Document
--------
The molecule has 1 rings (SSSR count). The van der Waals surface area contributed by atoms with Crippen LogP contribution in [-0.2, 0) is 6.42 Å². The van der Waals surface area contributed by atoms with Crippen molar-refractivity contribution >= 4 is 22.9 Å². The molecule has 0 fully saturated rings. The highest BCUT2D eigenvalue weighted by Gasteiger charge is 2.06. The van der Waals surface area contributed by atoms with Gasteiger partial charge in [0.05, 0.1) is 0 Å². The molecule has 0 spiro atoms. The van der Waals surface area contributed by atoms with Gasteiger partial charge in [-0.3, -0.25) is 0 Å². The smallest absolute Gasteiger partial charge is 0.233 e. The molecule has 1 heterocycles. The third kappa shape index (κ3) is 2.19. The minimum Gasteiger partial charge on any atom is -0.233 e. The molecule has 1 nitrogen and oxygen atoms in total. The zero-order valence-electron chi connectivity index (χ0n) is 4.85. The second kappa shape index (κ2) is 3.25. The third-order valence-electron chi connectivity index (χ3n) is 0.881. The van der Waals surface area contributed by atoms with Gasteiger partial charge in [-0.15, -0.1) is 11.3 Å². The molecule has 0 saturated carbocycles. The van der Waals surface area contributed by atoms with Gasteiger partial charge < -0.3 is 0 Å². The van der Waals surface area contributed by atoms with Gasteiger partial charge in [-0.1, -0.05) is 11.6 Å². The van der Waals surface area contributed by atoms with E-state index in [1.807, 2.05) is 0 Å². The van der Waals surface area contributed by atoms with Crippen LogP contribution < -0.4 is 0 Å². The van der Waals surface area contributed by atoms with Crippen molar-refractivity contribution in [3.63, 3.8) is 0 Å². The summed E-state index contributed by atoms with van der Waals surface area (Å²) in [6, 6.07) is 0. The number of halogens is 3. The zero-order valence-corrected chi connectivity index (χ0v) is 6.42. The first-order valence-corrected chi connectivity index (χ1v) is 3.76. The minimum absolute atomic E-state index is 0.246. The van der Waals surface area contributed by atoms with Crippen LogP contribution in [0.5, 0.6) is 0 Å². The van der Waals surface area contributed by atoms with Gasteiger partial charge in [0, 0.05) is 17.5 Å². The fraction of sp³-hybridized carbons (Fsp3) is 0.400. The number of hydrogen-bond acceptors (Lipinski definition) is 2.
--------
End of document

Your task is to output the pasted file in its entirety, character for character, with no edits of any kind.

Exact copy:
The molecule has 1 rings (SSSR count). The van der Waals surface area contributed by atoms with Crippen LogP contribution in [-0.2, 0) is 6.42 Å². The van der Waals surface area contributed by atoms with Crippen molar-refractivity contribution >= 4 is 22.9 Å². The molecule has 0 fully saturated rings. The highest BCUT2D eigenvalue weighted by Gasteiger charge is 2.06. The van der Waals surface area contributed by atoms with Gasteiger partial charge in [0.05, 0.1) is 0 Å². The molecule has 0 spiro atoms. The van der Waals surface area contributed by atoms with Gasteiger partial charge in [-0.3, -0.25) is 0 Å². The smallest absolute Gasteiger partial charge is 0.233 e. The molecule has 1 heterocycles. The third kappa shape index (κ3) is 2.19. The minimum Gasteiger partial charge on any atom is -0.233 e. The molecule has 1 nitrogen and oxygen atoms in total. The zero-order valence-electron chi connectivity index (χ0n) is 4.85. The second kappa shape index (κ2) is 3.25. The third-order valence-electron chi connectivity index (χ3n) is 0.881. The van der Waals surface area contributed by atoms with Gasteiger partial charge in [-0.15, -0.1) is 11.3 Å². The molecule has 0 saturated carbocycles. The van der Waals surface area contributed by atoms with Gasteiger partial charge < -0.3 is 0 Å². The van der Waals surface area contributed by atoms with Gasteiger partial charge in [-0.1, -0.05) is 11.6 Å². The van der Waals surface area contributed by atoms with E-state index in [1.807, 2.05) is 0 Å². The van der Waals surface area contributed by atoms with Crippen LogP contribution < -0.4 is 0 Å². The van der Waals surface area contributed by atoms with Crippen molar-refractivity contribution in [3.63, 3.8) is 0 Å². The summed E-state index contributed by atoms with van der Waals surface area (Å²) in [6, 6.07) is 0. The number of halogens is 3. The zero-order valence-corrected chi connectivity index (χ0v) is 6.42. The first-order valence-corrected chi connectivity index (χ1v) is 3.76. The minimum absolute atomic E-state index is 0.246. The van der Waals surface area contributed by atoms with Crippen LogP contribution in [0.5, 0.6) is 0 Å². The van der Waals surface area contributed by atoms with Gasteiger partial charge in [0, 0.05) is 17.5 Å². The fraction of sp³-hybridized carbons (Fsp3) is 0.400. The number of hydrogen-bond acceptors (Lipinski definition) is 2.